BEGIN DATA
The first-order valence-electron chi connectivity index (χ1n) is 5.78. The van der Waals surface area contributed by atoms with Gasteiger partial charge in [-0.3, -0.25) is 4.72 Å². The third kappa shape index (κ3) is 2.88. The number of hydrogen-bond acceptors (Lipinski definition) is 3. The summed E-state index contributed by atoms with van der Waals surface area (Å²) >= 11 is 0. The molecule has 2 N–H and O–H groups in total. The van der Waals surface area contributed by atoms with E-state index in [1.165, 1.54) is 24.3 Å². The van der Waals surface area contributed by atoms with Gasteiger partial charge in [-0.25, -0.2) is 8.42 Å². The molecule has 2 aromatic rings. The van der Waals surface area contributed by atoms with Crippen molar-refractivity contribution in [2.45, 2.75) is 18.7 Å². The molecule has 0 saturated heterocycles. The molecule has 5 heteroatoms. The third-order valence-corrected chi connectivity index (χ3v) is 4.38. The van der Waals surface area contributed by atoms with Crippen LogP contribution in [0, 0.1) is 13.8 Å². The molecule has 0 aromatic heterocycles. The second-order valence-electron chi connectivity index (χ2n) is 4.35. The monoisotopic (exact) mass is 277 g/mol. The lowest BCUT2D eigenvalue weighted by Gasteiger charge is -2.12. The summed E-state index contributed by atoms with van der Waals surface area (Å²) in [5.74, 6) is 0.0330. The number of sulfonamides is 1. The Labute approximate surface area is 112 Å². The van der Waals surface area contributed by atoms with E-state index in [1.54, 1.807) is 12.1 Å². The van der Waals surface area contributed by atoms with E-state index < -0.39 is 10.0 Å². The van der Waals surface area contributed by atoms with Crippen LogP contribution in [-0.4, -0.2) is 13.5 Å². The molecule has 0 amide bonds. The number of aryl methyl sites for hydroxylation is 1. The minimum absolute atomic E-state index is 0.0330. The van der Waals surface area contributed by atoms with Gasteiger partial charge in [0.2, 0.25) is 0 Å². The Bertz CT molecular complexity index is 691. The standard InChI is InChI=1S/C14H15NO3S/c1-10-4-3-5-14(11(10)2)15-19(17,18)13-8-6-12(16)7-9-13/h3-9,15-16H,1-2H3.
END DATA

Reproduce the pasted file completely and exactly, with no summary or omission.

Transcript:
The first-order valence-electron chi connectivity index (χ1n) is 5.78. The van der Waals surface area contributed by atoms with Gasteiger partial charge in [-0.3, -0.25) is 4.72 Å². The third kappa shape index (κ3) is 2.88. The number of hydrogen-bond acceptors (Lipinski definition) is 3. The summed E-state index contributed by atoms with van der Waals surface area (Å²) >= 11 is 0. The molecule has 2 N–H and O–H groups in total. The van der Waals surface area contributed by atoms with E-state index in [1.165, 1.54) is 24.3 Å². The van der Waals surface area contributed by atoms with Gasteiger partial charge in [-0.25, -0.2) is 8.42 Å². The molecule has 2 aromatic rings. The van der Waals surface area contributed by atoms with Crippen molar-refractivity contribution in [2.45, 2.75) is 18.7 Å². The molecule has 0 saturated heterocycles. The molecule has 5 heteroatoms. The third-order valence-corrected chi connectivity index (χ3v) is 4.38. The van der Waals surface area contributed by atoms with Crippen LogP contribution in [0, 0.1) is 13.8 Å². The molecule has 0 aromatic heterocycles. The second-order valence-electron chi connectivity index (χ2n) is 4.35. The monoisotopic (exact) mass is 277 g/mol. The lowest BCUT2D eigenvalue weighted by Gasteiger charge is -2.12. The summed E-state index contributed by atoms with van der Waals surface area (Å²) in [5.74, 6) is 0.0330. The number of sulfonamides is 1. The Labute approximate surface area is 112 Å². The van der Waals surface area contributed by atoms with E-state index in [1.54, 1.807) is 12.1 Å². The van der Waals surface area contributed by atoms with E-state index < -0.39 is 10.0 Å². The van der Waals surface area contributed by atoms with Crippen LogP contribution in [-0.4, -0.2) is 13.5 Å². The molecule has 0 amide bonds. The number of aryl methyl sites for hydroxylation is 1. The minimum absolute atomic E-state index is 0.0330. The van der Waals surface area contributed by atoms with Gasteiger partial charge in [0.2, 0.25) is 0 Å². The Bertz CT molecular complexity index is 691. The standard InChI is InChI=1S/C14H15NO3S/c1-10-4-3-5-14(11(10)2)15-19(17,18)13-8-6-12(16)7-9-13/h3-9,15-16H,1-2H3.